Presbycusis occurs from changes to any part of your Auditory system including your Outer, Middle and Inner Ear and also to the nervous system right through to the Auditory Cortex of your brain. One of the most consistent aspects of Presbycusis is a loss of function of the specialised cells in the inner ear (Cochlear) called the Outer Hair Cells (OHC) also called Stereocilia. Stereocilia transform the mechanical energy of sound waves into electrical signals which ultimately leads to an excitation of auditory nerves. The stereocilia of the outer hair cells have the the unique ability to move and twitch in response to sound. They twitch to actively amplify the very faintest sounds and to act as shock absorbers to dampen relatively loud sound. This also acts as a protective mechanism for the inner ear. It gives normal hearers a broad dynamic range. That is the ability to hear very faint sounds with little energy and cope with much higher energy or louder sounds.

Deterioration of the outer hair cell function with age reduces our dynamic range resulting in hearing loss. It can also reduce our tolerance to loud sound and can result in extra sensitivity to loud sounds. There is a condition called hyperacusis (hyper-acusis) which is a hypersensitivity to louder sounds.

Why high frequency hearing loss first

Although all structures of the auditory system deteriorate, much of the high frequency hearing loss occurs due to changes in the mechanical structures and physiology of the inner ear within the Cochlear. The Cochlea is the small snail shelled shaped organ of our inner ears where sound vibration is converted into neural impulses as shown in the figure 3 below.

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The early portion or basal end of the cochlear has the role of picking up the higher frequency sounds (as high as 20,000Hz). As sound vibration moves further down around the spiral you get lower and lower frequency sounds being picked up by the adjacent nerves. It is a piano keyboard like layout. We tend to get most of the mechanical wear and tear and physiological changes occurring in the early portion of the cochlear. This is partially because all sound vibration has to pass through this region of the cochlear. We refer to a hearing loss related to changes of the inner ear or beyond as a sensori-neural hearing loss. This is more of a permanent type of hearing loss and can impair or ability to understand speech or speech intelligibility. It seems ironic that the big proportion of speech information (with less energy) occurs toward the higher frequencies where our hearing sensitivity naturally diminishes first.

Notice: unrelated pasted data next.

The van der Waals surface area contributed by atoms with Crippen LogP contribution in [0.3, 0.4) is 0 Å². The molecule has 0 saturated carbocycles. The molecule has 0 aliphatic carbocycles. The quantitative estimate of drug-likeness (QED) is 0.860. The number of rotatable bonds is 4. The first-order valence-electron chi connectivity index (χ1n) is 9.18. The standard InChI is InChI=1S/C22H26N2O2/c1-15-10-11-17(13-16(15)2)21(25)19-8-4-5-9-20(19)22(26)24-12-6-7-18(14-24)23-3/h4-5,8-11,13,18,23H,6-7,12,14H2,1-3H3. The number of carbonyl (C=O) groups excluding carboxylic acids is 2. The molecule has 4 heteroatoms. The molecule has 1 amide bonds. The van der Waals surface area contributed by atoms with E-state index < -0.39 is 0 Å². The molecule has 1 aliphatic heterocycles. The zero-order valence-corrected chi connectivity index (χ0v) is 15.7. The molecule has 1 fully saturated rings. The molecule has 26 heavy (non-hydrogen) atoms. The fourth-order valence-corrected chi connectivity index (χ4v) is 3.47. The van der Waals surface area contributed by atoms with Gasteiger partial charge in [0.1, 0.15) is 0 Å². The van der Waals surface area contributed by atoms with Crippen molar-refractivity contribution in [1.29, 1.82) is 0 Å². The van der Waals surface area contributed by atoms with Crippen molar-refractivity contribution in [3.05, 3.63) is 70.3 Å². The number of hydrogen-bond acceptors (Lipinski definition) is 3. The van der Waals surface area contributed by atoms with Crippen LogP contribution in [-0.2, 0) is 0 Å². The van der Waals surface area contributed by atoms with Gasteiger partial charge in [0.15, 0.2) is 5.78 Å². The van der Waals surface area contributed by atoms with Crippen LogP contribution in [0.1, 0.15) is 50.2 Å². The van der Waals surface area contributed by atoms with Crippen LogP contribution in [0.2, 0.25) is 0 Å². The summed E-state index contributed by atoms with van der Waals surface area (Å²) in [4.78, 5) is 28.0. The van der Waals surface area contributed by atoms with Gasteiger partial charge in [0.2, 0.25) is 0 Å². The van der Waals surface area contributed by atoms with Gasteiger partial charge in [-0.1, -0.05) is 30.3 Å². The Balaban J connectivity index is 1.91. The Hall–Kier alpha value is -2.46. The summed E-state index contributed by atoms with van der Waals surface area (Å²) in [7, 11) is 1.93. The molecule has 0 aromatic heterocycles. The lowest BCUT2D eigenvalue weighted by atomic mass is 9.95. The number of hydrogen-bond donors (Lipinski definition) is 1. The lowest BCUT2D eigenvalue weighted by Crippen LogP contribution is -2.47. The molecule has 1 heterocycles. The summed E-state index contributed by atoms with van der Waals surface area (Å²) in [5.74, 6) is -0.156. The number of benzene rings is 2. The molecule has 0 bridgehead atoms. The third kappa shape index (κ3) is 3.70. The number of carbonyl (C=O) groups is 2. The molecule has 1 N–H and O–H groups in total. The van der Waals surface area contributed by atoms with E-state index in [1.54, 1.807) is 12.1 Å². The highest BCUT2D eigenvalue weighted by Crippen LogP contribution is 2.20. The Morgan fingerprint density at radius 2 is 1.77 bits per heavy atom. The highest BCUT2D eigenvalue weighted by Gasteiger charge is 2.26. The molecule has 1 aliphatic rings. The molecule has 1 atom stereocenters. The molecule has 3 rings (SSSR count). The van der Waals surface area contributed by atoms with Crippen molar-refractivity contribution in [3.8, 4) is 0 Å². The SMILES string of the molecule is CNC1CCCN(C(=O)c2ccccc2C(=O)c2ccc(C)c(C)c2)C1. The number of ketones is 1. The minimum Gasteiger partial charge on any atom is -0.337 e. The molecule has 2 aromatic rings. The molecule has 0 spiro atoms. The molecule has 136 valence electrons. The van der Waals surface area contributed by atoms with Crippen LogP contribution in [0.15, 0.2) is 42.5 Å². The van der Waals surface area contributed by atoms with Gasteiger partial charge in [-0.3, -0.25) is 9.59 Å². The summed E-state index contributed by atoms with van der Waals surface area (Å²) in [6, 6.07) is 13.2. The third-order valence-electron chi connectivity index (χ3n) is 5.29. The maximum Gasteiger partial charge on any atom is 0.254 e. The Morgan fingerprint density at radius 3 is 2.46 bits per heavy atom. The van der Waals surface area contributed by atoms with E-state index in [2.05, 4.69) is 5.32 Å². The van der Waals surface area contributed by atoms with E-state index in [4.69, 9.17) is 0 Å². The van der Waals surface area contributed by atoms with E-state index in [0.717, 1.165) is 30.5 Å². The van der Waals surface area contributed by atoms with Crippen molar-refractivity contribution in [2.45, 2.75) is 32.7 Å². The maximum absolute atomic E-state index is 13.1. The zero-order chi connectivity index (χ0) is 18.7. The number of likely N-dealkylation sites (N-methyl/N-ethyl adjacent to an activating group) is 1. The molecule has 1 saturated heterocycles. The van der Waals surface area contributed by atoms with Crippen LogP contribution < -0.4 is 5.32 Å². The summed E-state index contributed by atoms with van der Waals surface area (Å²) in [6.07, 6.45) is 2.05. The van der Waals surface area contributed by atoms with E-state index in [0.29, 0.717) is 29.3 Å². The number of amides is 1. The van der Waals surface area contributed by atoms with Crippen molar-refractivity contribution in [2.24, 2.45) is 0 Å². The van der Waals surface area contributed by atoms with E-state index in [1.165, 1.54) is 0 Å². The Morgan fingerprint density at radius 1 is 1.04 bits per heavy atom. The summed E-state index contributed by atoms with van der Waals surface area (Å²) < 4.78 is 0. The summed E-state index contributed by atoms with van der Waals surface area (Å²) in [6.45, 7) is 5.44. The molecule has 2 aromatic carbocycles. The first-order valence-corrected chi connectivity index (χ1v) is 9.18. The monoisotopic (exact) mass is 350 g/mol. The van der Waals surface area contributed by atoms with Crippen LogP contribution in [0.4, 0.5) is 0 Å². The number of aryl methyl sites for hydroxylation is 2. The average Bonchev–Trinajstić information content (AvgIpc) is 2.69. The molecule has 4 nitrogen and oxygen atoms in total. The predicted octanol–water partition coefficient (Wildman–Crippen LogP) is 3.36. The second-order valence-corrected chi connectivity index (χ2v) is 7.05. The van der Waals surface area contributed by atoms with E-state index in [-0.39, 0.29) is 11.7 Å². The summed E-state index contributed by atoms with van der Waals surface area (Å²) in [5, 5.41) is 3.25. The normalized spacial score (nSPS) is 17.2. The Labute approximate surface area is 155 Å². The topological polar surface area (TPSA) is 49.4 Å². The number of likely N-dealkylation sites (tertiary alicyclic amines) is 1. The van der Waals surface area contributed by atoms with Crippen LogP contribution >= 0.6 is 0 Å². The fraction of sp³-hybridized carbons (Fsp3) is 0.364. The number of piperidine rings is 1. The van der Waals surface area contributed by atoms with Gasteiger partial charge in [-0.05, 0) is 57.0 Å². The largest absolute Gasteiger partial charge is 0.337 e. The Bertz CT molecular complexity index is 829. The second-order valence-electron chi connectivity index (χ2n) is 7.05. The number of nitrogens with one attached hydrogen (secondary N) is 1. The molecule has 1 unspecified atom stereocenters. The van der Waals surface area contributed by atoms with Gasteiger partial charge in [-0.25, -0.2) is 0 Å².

What your Audiogram Shows

The following graph is called an Audiogram which forms part of the battery of test results obtained when you see an Audiologist. This graph is a measure of your hearing sensitivity to tones presented to each ear across the frequency range. Usually from a low 250Hz right up to at least 8000Hz or 8KHz. When the tones are presented you are requested to respond usually with a push of a button to every tone you hear including the very softest tones you can hear for each tone presented. Your responses to the softest tones you hear at each pitch are plotted on the Audiogram. This minimum volume for you to hear a tone at a particular frequency is called your threshold for that tone and is represented on the graph by an X for your left ear and a O for your right ear.